1998

Feature film directorial debut, "Cousin Bette"

1998

Reportedly did uncredited doctoring on the Broadway musical "High Society"

1995

Directed Broadway revival of "How to Succeed in Business Without Really Trying" (debuted in La Jolla)

1994

Abandoned plans to make feature directing debut with a biopic of James Dean to star Leonardo DiCaprio; cited conflict with theater commitments

1994

Stepped down as artistic director at La Jolla, becoming its director-in-residence instead

1994

Made short film "Bad Dates"

1994

First feature film credit as director of "Henry V" theatrical unit for Penny Marshall's "Renaissance Man"

1993

Brought The Who's "Tommy" from La Jolla Playhouse to Broadway, winning his second Tony as Best Director (Musical)

1986

Staged world premiere of Lee Blessing's "A Walk in the Woods" at La Jolla Playhouse (restaged it at Yale Repertory Theatre in 1987 and on Broadway in 1988)

1985

Broadway directorial debut, "Big River", a musical version of "Huckleberry Finn"; show received seven Tony Awards, including one for Best Director (Musical)

1983

Became artistic director of La Jolla Playhouse, La Jolla, California

1982

Wrote, directed and composed music for "The Death of Von Richthofen as Witnessed from Earth" at Public Theater

1979

Wrote, directed and composed music for "Leave It To Beaver Is Dead" at NYC's Public Theater

1978

Co-founded Dodger Theatre Company, NYC; directed company's first production "Gimme Shelter"

1977

Directed "The Crazy Locomotive" at two NYC venues

1975

Moved to NYC at age 23 (date approximate)

1968

While still in high school, wrote and directed "Urbania", a 26-song musical

1964

Began composing music (date approximate)

Finished first movie, the short "Bad Dates", starring Nancy Travis as a kindergarten teacher who is unlucky in dating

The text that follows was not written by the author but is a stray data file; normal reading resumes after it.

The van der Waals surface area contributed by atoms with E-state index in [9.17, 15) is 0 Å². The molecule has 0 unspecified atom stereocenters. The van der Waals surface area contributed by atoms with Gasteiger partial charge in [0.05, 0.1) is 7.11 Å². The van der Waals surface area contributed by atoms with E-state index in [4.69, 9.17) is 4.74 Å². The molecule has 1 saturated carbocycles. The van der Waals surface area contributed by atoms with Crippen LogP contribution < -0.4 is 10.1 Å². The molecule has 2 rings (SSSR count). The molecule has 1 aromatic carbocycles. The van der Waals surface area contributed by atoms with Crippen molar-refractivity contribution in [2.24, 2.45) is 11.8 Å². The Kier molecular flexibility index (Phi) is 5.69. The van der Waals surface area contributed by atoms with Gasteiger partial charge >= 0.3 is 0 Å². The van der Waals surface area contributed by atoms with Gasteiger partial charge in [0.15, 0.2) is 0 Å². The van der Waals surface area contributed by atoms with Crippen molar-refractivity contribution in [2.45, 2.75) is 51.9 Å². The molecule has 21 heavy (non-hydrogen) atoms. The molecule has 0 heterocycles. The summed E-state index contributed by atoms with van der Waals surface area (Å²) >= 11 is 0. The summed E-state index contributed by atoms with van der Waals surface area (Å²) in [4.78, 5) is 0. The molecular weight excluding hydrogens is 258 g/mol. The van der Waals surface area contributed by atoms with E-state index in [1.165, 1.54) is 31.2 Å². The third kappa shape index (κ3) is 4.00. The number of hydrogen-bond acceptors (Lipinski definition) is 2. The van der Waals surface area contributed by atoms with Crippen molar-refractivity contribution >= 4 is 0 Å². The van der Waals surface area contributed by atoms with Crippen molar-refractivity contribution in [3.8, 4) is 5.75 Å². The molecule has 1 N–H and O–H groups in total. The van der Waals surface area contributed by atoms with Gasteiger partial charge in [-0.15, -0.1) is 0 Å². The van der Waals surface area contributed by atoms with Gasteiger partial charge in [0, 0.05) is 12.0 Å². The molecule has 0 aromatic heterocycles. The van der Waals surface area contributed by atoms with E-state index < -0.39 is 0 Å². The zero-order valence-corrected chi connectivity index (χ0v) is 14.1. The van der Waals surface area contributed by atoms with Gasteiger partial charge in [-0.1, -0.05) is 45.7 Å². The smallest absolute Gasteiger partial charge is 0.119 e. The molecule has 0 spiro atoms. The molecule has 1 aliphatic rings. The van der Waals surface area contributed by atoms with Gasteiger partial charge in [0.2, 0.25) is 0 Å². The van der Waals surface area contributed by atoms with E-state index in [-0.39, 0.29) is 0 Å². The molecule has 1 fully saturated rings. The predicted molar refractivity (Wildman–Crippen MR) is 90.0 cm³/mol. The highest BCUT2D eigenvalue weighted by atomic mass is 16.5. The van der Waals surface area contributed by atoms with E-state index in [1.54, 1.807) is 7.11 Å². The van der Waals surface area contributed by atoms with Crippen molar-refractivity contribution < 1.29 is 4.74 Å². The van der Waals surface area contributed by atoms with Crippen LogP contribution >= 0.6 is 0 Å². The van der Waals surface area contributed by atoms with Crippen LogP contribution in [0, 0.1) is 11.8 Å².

Family was living in Buda, Illinois when McAnuff's father was killed in a car accident

Dropped out of Ryerson Polytechnical Institute; worked in local theater; served as assistant artistic director at the Toronto Free Theater

Began career as a playwright and TV writer in Canada

Raised and educated in Toronto, Canada

Bonus Trivia

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McAnuff won Soho Arts Awards for "Gimme Shelter" (Best Director) and "Leave It To Beaver Is Dead" (Best Off-Broadway Play). He received a Villager Award for Best Direction and a Rockefeller grant for "The Death of Von Richthofen as Witnessed From Earth".

.

About stepping down as artistic director of the La Jolla Playhouse: "It isn't so much that I didn't enjoy the job, but if you're going to do it well, you have to be around. We have always been hands-on producers, and when you're standing behind not only your own work but maybe the work of four or five other directors in the course of a season, it requires a lot of time and energy . . .""I actually had this job for considerably longer than I intended. I'm really proud of this theater and its accomplishments, but I'm glad to have my freedom. It's really great to have my wings back." --Des McAnuff to Los Angeles Times, October 30, 1994.